MFG464722 Adding Machining Operations to Your Inventor Designs Using Inventor CAM

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MFG464722 Adding Machining Operations to Your Inventor Designs Using Inventor CAM

By Jennifer MacMillan

My career path from a mechanical engineer to an instructional designer may seem odd to some, but I learned early on that I am passionate about teaching technical skills, so to me it was obvious. Every year, Autodesk University provides me with a fantastic opportunity to learn new technical skills myself, while also teaching classes to help others. A WIN-WIN, as you would say!

MFG464722 Adding Machining Operations to Your Inventor Designs Using Inventor CAM

This past year in my role with ASCENT, I wrote and released a learning guide for Inventor CAM. It is aimed at teaching new users the fundamental skills they need to start adding operations to their CAD designs. It was the perfect topic for me to submit to AU2020 (and yes, I was selected!).

The online format was certainly different, and I would be lying if I said I did not miss seeing all the smiling faces and taking questions as I taught live, but this was simply the reality for 2020.

If you are interested in learning Inventor CAM, please check out my class and be sure to also check out my AU Handout on my class page where I included some bonus material on the tool library that I did not have time to teach in class.  Better yet, take a look at ASCENT’s learning guide. My class was a 60-minute crash course, whereas the ASCENT guide is approximately 2 days of instructional content, datasets, and exercises. Enjoy!

MFG464722 Adding Machining Operations to Your Inventor Designs Using Inventor CAM

Click on this link to watch Jennifer’s class on AU online, and to download the handout and dataset.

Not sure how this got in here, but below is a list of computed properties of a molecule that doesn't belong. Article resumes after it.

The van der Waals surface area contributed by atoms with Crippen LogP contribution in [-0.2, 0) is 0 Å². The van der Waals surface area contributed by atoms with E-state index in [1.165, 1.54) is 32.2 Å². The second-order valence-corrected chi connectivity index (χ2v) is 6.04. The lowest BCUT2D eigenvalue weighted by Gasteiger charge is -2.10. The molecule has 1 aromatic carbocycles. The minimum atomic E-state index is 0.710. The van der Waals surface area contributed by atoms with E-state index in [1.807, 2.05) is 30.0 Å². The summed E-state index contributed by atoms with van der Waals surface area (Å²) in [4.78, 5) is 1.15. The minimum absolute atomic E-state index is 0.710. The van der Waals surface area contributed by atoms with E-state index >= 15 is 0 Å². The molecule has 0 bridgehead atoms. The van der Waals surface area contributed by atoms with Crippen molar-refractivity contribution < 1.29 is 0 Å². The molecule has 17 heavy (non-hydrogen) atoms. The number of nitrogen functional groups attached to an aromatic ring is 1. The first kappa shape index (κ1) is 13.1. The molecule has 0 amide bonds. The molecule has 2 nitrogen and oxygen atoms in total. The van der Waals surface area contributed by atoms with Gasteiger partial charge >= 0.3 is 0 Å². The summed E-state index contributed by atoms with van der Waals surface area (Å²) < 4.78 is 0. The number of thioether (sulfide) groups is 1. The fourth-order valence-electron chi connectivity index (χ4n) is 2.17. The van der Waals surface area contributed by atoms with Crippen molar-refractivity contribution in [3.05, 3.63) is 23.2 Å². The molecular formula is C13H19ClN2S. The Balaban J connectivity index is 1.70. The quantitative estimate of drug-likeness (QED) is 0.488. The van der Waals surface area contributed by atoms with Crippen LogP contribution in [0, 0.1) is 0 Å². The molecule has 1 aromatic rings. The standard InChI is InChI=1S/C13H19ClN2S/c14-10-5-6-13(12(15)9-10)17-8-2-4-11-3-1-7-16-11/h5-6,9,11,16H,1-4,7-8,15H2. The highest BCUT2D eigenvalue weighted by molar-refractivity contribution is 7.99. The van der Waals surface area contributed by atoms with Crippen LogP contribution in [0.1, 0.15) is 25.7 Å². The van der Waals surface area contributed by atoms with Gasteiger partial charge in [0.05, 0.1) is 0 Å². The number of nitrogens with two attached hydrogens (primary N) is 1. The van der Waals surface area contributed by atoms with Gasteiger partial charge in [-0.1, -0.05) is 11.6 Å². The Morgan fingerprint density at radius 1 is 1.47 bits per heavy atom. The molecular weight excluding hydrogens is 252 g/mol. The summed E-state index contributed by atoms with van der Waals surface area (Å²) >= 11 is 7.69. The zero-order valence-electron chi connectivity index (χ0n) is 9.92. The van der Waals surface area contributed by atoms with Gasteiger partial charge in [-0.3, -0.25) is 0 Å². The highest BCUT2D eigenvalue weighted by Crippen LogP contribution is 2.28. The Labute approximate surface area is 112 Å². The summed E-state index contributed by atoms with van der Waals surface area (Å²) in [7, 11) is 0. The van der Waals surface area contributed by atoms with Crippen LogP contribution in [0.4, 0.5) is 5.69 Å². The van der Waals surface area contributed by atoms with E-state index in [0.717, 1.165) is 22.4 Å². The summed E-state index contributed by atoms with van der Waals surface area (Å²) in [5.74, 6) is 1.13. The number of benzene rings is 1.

Description

This course will focus on instructing new users on how to use the Inventor CAM add-on to create milling toolpaths. You will learn the key skills and knowledge required to take a 3D model, set it up in the CAM environment, and assign the toolpaths needed to generate the computer numerical control (CNC) code required by milling machines. The demonstration in this class will focus on a simple design that requires 2D milling toolpaths. This will let us stay focused on the workflow and learn how to create the toolpaths. Specifically, we’ll generate the face, 2D adaptive, 2D pocket, 2D contour, and drill toolpaths for the demonstration model. To complete the course, you’ll also learn how to use the Simulation option to visualize the new toolpaths, and how to output the CNC code required to machine a model.

Key Learnings

  • Learn how to create the machining setup for an Inventor CAM model.
  • Learn how to create toolpaths in an Inventor CAM model.
  • Learn how to simulate created toolpaths in an Inventor CAM model.
  • Learn how to generate the CNC code required to machine a model.

Speaker

Avatar image of Jennifer MacMillan
Jennifer MacMillan holds a mechanical engineering degree from Dalhousie University, Nova Scotia, Canada. For the past 25 years Jennifer has been teaching and developing CAD training material. She is currently working with the Rand Worldwide company, ASCENT-Center for Technical Knowledge, where she develops and manages the training curriculum used by Autodesk Authorized Training Centers. She also has her Autodesk Certified Instructor ACI certification. Jennifer has always enjoyed teaching and passing her knowledge of and interest in CAD software on to her students. Most recently she has enjoyed instructing online training classes, which she finds very rewarding and inspiring, as they enable so many students to successfully learn new skills that they can immediately use in their jobs.


Paul Munford

Paul Munford is a laugher, dreamer, raconteur, CAD geek and Technical Marketing Manager for Autodesk in the UK. Paul 's background in manufacturing items for the construction industry gives him a foot in digital prototyping and a foot in Building Information Modeling (BIM). Paul was a speaker at Autodesk University for the first time in 2012, and he says it's the most fun anyone can have with 250 other people in the room.

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